Extractions are the permanent removal of a tooth from the mouth. Teeth may need to be extracted for a number of reasons, including; orthodontic reasons, decayed teeth, or teeth that will not fall out on their own.
A crowded mouth sometimes dentists pull teeth to prepare the mouth for orthodontia. The goal of orthodontia is to properly align the teeth, which may not be possible if your teeth are too big for your mouth. Likewise, if a tooth cannot erupt, because there is no room in the mouth for it, the tooth may be extracted.
Infection: If tooth decay or damage extends into the nerve, bacteria can enter the pulp and lead to an infection. In some cases if the infection is severe enough, an extraction is indicated.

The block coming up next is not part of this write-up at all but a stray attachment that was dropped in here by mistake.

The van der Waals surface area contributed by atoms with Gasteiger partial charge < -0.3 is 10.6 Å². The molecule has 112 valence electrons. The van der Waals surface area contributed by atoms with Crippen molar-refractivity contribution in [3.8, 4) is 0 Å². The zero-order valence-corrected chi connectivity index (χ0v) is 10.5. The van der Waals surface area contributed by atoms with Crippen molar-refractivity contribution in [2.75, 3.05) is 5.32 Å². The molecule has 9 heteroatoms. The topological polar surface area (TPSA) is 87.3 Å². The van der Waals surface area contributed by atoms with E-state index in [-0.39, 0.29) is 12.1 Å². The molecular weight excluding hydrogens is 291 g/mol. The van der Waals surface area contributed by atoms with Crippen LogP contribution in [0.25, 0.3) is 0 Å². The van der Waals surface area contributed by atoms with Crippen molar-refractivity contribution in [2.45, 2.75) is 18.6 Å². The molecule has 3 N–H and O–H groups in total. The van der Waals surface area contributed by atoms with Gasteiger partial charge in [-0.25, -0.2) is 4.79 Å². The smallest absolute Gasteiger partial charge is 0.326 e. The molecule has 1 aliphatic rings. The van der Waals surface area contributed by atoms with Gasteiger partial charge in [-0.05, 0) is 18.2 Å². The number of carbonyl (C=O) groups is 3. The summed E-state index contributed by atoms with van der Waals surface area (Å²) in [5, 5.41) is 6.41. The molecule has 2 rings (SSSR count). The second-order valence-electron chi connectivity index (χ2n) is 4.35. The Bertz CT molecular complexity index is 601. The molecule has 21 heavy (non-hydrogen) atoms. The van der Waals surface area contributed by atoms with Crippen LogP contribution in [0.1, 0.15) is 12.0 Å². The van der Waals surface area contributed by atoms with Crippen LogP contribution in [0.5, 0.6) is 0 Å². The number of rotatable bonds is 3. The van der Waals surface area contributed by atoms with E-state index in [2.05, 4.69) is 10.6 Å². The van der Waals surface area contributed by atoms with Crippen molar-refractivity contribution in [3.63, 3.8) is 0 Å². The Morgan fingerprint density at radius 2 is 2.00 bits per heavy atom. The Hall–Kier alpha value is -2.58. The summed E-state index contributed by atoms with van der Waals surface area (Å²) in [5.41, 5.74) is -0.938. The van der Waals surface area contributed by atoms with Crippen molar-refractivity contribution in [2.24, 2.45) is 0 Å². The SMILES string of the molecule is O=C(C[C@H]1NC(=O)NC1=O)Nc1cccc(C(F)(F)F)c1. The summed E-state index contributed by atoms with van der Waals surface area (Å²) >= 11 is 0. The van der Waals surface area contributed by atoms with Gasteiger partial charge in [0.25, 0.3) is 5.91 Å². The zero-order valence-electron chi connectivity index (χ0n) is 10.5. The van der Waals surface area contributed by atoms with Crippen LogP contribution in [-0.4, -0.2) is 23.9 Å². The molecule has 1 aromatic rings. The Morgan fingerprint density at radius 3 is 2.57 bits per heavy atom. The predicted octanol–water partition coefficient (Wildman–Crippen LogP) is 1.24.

Primary tooth will not come out on its own: The permanent teeth should ideally erupt right underneath the baby tooth it follows. However, sometimes the permanent tooth takes a different path, and does not resorb the baby tooth the way it should. This can often result in a need to extract the baby tooth.
After an extraction, It is normal for a minor amount of bleeding to occur after an extraction. The bone will ultimately fill under the extraction site. There are specific instructions that should be followed after an extraction to promote healing.